Arguello v. Conoco Inc.
207 F.3d 803 (2000)

Denise ARGUELLO, Alberto Govea, Gary Ivory, Anthony Pickett, Michael Ross, for themselves and all others similarly situated; Manuel Escobedo, Martha I. Escobedo, Plaintiffs-Appellants,
CONOCO, INC., Defendant-Appellee.

No. 98-11280.

United States Court of Appeals, Fifth Circuit.

April 10, 2000.

[804] [805] Hal K. Gillespie (argued), Susan Denera Motley, Gillespie, Rozen & Watsky, Dallas, TX, Gilbert Arrazolo (argued), Aguilar Law Offices, Albuquerque, NM, for Plaintiffs-Appellants.

Ronald E. Manthey (argued), Steven R. McCown, Foster J. Reese, III, Littler Mendelson, Dallas, TX, Warren Reid Williamson, Houston, TX, for Defendant-Appellee.

Before POLITZ, DAVIS and STEWART, Circuit Judges.

CARL E. STEWART, Circuit Judge:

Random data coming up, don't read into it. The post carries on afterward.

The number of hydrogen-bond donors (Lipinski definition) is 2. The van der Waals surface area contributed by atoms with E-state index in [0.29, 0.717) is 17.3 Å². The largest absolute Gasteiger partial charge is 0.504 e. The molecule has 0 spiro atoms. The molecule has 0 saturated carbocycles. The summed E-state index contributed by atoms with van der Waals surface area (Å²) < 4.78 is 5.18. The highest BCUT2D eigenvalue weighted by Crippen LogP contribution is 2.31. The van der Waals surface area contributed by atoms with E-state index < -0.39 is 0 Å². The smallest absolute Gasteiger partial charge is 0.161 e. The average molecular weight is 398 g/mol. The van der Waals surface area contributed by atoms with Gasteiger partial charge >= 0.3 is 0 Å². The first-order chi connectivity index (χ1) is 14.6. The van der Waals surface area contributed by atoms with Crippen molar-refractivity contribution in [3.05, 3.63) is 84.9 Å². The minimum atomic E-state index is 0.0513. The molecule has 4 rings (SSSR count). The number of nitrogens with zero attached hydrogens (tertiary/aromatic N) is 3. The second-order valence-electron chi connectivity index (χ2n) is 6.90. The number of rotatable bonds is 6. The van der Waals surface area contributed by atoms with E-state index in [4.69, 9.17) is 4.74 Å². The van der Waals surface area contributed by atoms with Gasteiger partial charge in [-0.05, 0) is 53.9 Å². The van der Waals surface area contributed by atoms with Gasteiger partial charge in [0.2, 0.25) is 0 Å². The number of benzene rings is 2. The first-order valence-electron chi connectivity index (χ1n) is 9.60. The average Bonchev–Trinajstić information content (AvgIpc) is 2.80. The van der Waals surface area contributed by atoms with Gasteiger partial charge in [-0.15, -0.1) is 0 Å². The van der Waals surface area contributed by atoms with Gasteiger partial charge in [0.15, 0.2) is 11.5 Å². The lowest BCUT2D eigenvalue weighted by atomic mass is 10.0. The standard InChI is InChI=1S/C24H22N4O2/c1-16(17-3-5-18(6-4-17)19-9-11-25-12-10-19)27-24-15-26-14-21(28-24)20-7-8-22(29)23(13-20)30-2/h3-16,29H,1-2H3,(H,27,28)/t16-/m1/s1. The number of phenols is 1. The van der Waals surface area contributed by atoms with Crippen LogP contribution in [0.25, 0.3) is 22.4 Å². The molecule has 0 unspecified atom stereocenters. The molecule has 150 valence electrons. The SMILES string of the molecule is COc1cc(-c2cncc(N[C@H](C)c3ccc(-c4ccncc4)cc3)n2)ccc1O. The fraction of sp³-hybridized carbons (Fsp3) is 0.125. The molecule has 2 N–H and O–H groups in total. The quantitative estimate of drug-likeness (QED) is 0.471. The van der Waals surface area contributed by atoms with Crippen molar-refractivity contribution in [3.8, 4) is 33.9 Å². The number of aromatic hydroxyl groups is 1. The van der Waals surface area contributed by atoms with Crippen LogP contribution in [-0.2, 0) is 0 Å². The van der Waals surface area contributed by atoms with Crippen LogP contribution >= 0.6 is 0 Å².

The appellants, a group of Hispanic and African-American consumers, filed suit against appellees, Conoco, Inc. ("Conoco" or "Conoco, Inc.") alleging that they were subjected to racial discrimination while purchasing gasoline and other services. Appellants challenge the district court's 12(b)(6) dismissal of their disparate impact claim under 42 U.S.C. § 2000a, and the district court's grant of summary judgment to Conoco on the appellants remaining 42 U.S.C. §§ 1981 and 2000a claims. For the following reasons we affirm in part, and reverse in part.